Five ways to naturally control Type 2 diabetes, found in studies


2012-02-25 10:52

Patients with Type 2 diabetes can control their blood sugar levels and mitigate damage to the blood vessels and major organs naturally. It’s important to take medications prescribed by your physician, but without lifestyle changes, patients with diabetes suffer from decreased quality of life as a result of the physical and financial toll of diabetes.

Engage in short periods of exercise

In December 2011 researchers published findings that Type 2 diabetes can be controlled by exercising for short periods of time. The trick is you might have to exercise a little bit harder, but that’s still good news. It means you don’t have to hit the gym. Just get up and move, take a brisk walk, march in place or go for a short jog. Even a quick session of vigorous swimming or walking in the pool can help people with diabetes control their hemoglobin A1C (HbA1C) levels, lose weight and preserve healthy blood vessels.

The findings, published in the Journal of Applied Physiology, show high intensity, short workouts are a valuable addition that can help patients naturally control Type 2 diabetes.

The study authors wrote, "Given that the majority of individuals with and without type 2 diabetes do not accumulate sufficient exercise to achieve health benefits, and the most common cited barrier to regular exercise is a lack of time, our results suggest that low-volume high-intensity training may be a viable, time-efficient strategy to improve health in patients with type 2 diabetes.” The finding is particularly important for individuals newly diagnosed with the disease. Speak with your doctor for clearance before engaging in any exercise program.

Consume anti-inflammatory foods

Focus on anti-inflammatory foods. In other words, foods with a low-glycemic index (GI). When carbohydrates break down into sugar they raise glucose levels that in turn releases inflammatory molecules. The result is damage to all organs of the body and the blood vessels that, over time, adds up to poor overall health, especially for people with diabetes.

Two recent studies found Type 2 diabetes patients can easily incorporate lower GI foods into the diet for better control.

Ohio State University researchers published findings in January, 2012 that focusing on foods with low glycemic index improved blood glucose control for diabetic patients studied.

Naturally controlling Type 2 diabetes means eliminating white potatoes, white rice and pastas and white bread. Instead, eat more whole grains, legumes, fruits and nonstarchy vegetables.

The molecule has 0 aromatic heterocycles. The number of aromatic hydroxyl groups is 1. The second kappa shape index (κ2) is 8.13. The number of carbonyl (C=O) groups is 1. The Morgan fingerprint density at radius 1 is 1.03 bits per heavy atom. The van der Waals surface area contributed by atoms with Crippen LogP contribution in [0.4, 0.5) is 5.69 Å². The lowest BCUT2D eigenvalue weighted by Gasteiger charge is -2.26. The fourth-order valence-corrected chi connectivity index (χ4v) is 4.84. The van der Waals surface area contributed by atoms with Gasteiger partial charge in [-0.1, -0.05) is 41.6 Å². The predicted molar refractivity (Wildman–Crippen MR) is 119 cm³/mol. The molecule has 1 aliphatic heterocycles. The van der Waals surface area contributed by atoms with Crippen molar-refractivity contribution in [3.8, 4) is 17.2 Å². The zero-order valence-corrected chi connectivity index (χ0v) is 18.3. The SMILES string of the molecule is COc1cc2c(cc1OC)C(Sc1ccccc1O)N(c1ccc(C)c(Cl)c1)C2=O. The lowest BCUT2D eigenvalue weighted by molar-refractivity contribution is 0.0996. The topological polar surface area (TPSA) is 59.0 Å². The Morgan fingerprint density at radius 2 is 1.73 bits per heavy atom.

Type 2 diabetic foods that are low-glycemic index and can be easily incorporated in the diet include pumpernickel bread, lentils, kidney beans and barley.

Eat a handful of nuts every day

There is evidence that eating a handful of nuts each day can help control and prevent complications of Type 2 diabetes. A study published in the journal “Diabetes Care”, June, 2011, found replacing carbohydrates with a handful of unsalted, raw or roasted nuts daily helped diabetics lower their HbA1C levels – a blood test that shows diabetes control - by two-thirds.

If you’re HbA1C level is above 7.0 you’re at risk for diabetic retinopathy, kidney failure, peripheral neuropathy and a variety of other complications. Your doctor might recommend that keeping it below 6.0 is best.

Advertisement

Try Cinnamon

One study suggested supplements could help control Type 2 diabetes naturally from the insulin stimulating effect of cinnamon.

The study, published in 2009, showed patients with Type 2 diabetes who took cinnamon supplements twice a day were able to lower their HbA1C levels. One gram lowered the percentage by 0.83% after 90 days. More studies are needed to confirm the findings. Speak with your Dr. before adding any of supplements, vitamins or herbal remedies for diabetes.

Pages

Advertisement
Subscribe to EmaxHealth on YouTube

Comments

One of the best methods used to help people with diabetes control their blood sugar and lose weight is carbohydrate counting. This is not a "low carb" diet, but more about eating "consistent carbs" so that the blood sugar stays consistent and the metabolism stays revved up. This is actually how we should all eat! No food is off limits, which allows people to lead normal lives - eating out, going to dinner parties, etc. -Mandy Seay, RD, LD nutritionistics.com
Thank you Mandy - that's important and much appreciated. You're exactly right - consistency prevent fluctuations in blood sugar levels. Less stress for diabetics about what's happening is an added perk to eating 'consistent carbs', I should think also - which also helps with glucose control. Excellent! Thanks again.

Pages